owlmoose: (lost - hurley dude)
  • A presidential appointee to an EPA leadership position is stepping down because staffers won't play along with his climate change denial agenda. "They’re here for a cause," he said. A cause, like, say, protecting the environment? WHO KNEW.

  • The New York Times and The Washington Post Are at War, and Everyone Is Winning: when two major news organizations are trying to out-do each other in their investigating efforts, there can be no losers (except maybe the Republican administration).

  • I could share a lot of links about the Day Without Women, the strike scheduled to coincide with International Women's Day last week, but I already wrote a whole post about it, so I will limit myself to this New Yorker piece, The Women's Strike and the Messy Space of Change.

  • Ever wonder why the big news always seems to break at night? The Atlantic has a good explainer; the short version is that newspaper publishing deadlines are at night, we're just now getting the stories as soon as they're filed, rather than having to wait for the next morning to read them.

  • Some professors at NYU staged a gender-swapped version of the three Clinton-Trump presidential debates, and did not get the reactions they were expecting from the audience. There's a clip from the rehearsal, which is fascinating to watch. I'd be really curious to see the whole thing.


For your Thursday funny/cute, I commend you to Olly the Terrier have the time of his life at a dog show skills competition. The announcer's affectionate amusement makes it even better.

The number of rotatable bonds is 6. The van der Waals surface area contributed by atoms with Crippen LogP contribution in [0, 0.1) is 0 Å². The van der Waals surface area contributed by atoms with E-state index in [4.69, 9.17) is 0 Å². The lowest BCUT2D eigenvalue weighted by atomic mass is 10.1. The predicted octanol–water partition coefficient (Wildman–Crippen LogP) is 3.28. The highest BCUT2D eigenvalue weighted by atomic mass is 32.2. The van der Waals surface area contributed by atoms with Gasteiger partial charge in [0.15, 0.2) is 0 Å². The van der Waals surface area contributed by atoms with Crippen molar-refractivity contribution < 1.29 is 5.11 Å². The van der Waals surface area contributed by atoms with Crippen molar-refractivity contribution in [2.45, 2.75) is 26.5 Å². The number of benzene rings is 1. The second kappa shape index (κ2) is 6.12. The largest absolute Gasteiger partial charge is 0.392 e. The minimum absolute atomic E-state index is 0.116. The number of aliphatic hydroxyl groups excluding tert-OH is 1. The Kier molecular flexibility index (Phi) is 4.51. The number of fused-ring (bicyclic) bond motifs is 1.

owlmoose: (quote - eliot hollow men)
I don't remember exactly how the movie Snowpiercer came to my attention, but, as is so often the cause, I blame Chris Evans. However, I've also been following the controversy surrounding it: Apparently, the US distributer (The Weinstein Company, infamous for doing this kind of thing) is afraid that the movie is "too smart" for American audiences, and wanted to cut it down, removing all those confusing things like character development and sideplots and everything making it more interesting than your bog-standard Hollywood action blockbuster (and, although no one comes out and says this, probably soften the violence just enough for a PG-13 rating). But the director, Bong Jeen-ho, stood his ground, and instead it's been given a limited release. Very limited, it would seem: the movie is playing on exactly one screen in the entire San Francisco Bay Area, and it's one of the smallest screens in the multiplex, at that. So because I wanted to make sure I saw it, and I wanted to do my part to help prove Harvey Weinstein wrong, T and I went this afternoon.

Verdict: it was excellent. Smart, stylish, political, thought-provoking. The cast (Chris Evans, Tilda Swinton, John Hurt, Song Kang-ho, Octavia Spencer, Ed Harris, many many others) was amazing, as expected. Some aspects of the premise fall apart if you think about them too literally, but they aren’t meant to be taken literally — it’s an allegory, and on that level it works perfectly. Definitely recommended, if you have the chance.

Fortunately, the theater was nearly full at 1pm on a Friday, and the audience was buzzing at the end. So hopefully the tiny shoebox theater at the AMC Metreon will sell out every showing, and the theater will be inspired to move it to another screen, and/or keep it longer, and/or expand to other venues. It’s a good sign, anyway. UPDATE: Here's a list of all the theaters in the US that have current or future showings scheduled. Sounds like most of the openings are on Wednesday, 7/2, and a few more on July 4th.